There’s No Place Like Home


Reclaiming Small Town Conservatism

“Something is happening here. A movement is afoot,” surmised Patrick Henry College Chair of Government and Front Porch Republic blog editor Mark Mitchell as he closed out a conference about something held in the middle of nowhere, which drew a divergent mix of concerned citizens willing to look beyond our rigid two-party system for answers to some of the country’s most endemic social and political ills. That “something” – the diminishing returns of “progress” in modern America; the centralizing power of technology in our culture and our politics; the war on community by the forces of postmodernism and commercial individualism – drew conferees from around the United States and across the ideological spectrum. A movement was afoot.

On September 24 a “community of souls,” to borrow an Eliot phrase, gathered on the rural hallowed grounds of Mount Saint Mary’s College in Emmitsburg, Maryland. Summoned by the editors of, a website devoted to the virtues of localism and small-town America, they traveled across the mid-Atlantic’s Rust Belt and descended from the Northeast Kingdom of Vermont to a rural town on Maryland’s border with Pennsylvania, a place seemingly innocent of the regular coarseness of modern life in today’s homogenized America, for a daylong event concerned with “human good and healthy communities.” Notably, the 200 kindred spirits were overwhelmingly young; the majority likely in their twenties and thirties, with men and women represented in roughly equal measure along with a few tykes in tow. The group at Mount St. Mary’s was a searching bunch of free thinkers, who descended upon this second-oldest Catholic college in the nation looking to transcend conventional political categories, perhaps seeking a better way to live anchored deeply in the soil of place threatened by the ruthless co-conspirators of big government, post-industrialism, and a culture committed to self-actualization.

Napoleon was once exiled to an island called Elba where he would grow restless, gather an army, and retake Paris. In Upstate New York’s Genesee County, another Elba exists. The keynote speaker of this conference on reclaiming human dignity calls this Elba home. His name is Bill Kauffman. He is a writer, a pithy, pitch-forked poet of place. Kauffman rocked and riffed before recalling the soul of the great American poet Robert Frost, who once characterized our projects of human improvement thusly:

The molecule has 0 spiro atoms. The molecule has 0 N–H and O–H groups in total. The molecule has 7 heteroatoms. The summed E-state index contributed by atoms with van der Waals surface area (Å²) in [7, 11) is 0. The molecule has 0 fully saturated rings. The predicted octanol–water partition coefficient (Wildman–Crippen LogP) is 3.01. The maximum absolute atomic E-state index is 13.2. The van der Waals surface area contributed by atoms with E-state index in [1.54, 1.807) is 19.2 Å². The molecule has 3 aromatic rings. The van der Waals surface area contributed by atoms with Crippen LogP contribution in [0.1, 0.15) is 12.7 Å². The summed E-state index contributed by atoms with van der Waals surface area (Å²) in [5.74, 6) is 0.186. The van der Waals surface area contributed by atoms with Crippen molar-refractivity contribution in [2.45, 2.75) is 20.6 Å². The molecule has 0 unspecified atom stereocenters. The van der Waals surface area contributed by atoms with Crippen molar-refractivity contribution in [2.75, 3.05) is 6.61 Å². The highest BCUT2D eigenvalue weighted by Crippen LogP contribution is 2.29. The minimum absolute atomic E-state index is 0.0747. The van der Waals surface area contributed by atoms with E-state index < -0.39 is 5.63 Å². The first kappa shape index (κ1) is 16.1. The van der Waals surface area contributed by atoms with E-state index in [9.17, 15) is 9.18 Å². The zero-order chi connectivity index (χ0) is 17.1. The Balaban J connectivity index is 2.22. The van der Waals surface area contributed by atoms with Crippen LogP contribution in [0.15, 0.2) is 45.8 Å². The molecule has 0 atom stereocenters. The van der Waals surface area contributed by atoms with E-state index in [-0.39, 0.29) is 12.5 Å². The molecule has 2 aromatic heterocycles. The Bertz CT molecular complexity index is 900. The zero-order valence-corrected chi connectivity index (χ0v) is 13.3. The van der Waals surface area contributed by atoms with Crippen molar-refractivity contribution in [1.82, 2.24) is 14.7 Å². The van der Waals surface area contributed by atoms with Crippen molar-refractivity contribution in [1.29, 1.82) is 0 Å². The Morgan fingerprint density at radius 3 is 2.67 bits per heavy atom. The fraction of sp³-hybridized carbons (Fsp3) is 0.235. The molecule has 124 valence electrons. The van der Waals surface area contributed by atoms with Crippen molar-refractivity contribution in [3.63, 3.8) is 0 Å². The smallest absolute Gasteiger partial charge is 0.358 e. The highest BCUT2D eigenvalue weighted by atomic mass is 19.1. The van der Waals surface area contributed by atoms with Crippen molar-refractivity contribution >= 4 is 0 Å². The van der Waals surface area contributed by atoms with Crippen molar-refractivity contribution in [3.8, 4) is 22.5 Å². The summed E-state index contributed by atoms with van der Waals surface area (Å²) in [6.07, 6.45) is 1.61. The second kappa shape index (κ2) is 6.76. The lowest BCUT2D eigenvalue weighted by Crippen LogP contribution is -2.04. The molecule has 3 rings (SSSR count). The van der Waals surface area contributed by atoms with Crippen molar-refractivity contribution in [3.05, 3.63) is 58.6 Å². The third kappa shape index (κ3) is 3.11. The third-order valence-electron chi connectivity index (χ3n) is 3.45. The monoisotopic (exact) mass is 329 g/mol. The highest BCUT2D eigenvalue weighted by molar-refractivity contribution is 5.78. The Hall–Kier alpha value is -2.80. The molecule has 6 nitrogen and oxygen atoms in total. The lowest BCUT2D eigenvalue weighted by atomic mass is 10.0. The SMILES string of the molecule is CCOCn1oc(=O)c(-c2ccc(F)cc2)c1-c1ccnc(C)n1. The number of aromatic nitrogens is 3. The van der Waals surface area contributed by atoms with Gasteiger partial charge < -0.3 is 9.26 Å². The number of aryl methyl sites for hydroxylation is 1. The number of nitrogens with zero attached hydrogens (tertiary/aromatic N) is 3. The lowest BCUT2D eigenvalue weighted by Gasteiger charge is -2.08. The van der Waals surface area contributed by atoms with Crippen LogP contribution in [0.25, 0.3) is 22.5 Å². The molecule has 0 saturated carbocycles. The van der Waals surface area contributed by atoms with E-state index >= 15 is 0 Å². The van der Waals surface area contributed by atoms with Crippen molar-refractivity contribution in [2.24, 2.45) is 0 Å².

With him the love of country means
Blowing it all to smithereens

And having it all made over new

Like Napoleon, Kauffman may too be raising an army to take back the soul of his country. However, there need not be alarm in the vicinity of 1600 Pennsylvania Avenue. This bunch of crunchies, farmers, bow-tied, and bookish folk seemed a gentle lot. No need to add anyone to a new “enemies list”: If somebody in the military-industrial complex needs to know our names they may write down the same name Odysseus gave that Cyclops he jammed in the eye with a red-hot poker – Nobody.

After about seven hours I found myself in Emmitsburg, by way of the aging Eisenhower Hotel, just up the road in Gettysburg, Pennsylvania, with her ramparts and cannons from past civil unrest. All heaved earth amid a world blown to smithereens, Gettysburg is a place our nation reveres, consecrated in a solemn idea, healed in a famous Address taught with regularity at schoolhouses across the country. Driving through this time-worn terrain, I was thankful for a friend riding shotgun with map in hand, which with the help of a talking GPS got me from my place to this place. Fittingly, the locals suggested a place on Emmitsburg’s West Main Street called Ott House Pub. It was where the townies mixed; three storefronts connected to an early 20th century firehouse. Fire patches from distant stations littered the walls of this meeting and eating place. We wolfed down our food, watched the local commotion and beat it out of there before trouble brewed.

Like Kauffman, I too was blown along this course by the breath of Robert Frost. You see, he’s my neighbor. Buried with his wife just a few minutes from where I live on the New York-Vermont border. His soul is still alive in that land’s crisp autumn air, where maple trees flare; where Grandma Moses forever preserved trees, hills, mills, and town doings across the canvasses of her folk art. Her ghost also lives on in this place: Moses’s great grandson Will painting in sacred spaces above the earth at the bottom of my hill in Eagle Bridge.

There was, however, someone missing from this conference that has his thumb nearly on what we were all trying to talk about: a modern Thoreau or Frost, who bypassed the sirens of New York, privilege, prestige, things, and bling, Kentucky farmer-poet Wendell Berry. He skipped out on opportunity and material prosperity offered by big cities and important institutions and returned home to the farm. The scheduled speakers strode to the podium at “The Mount,” as the college calls itself, almost all building their story upon the work of this agrarian poet.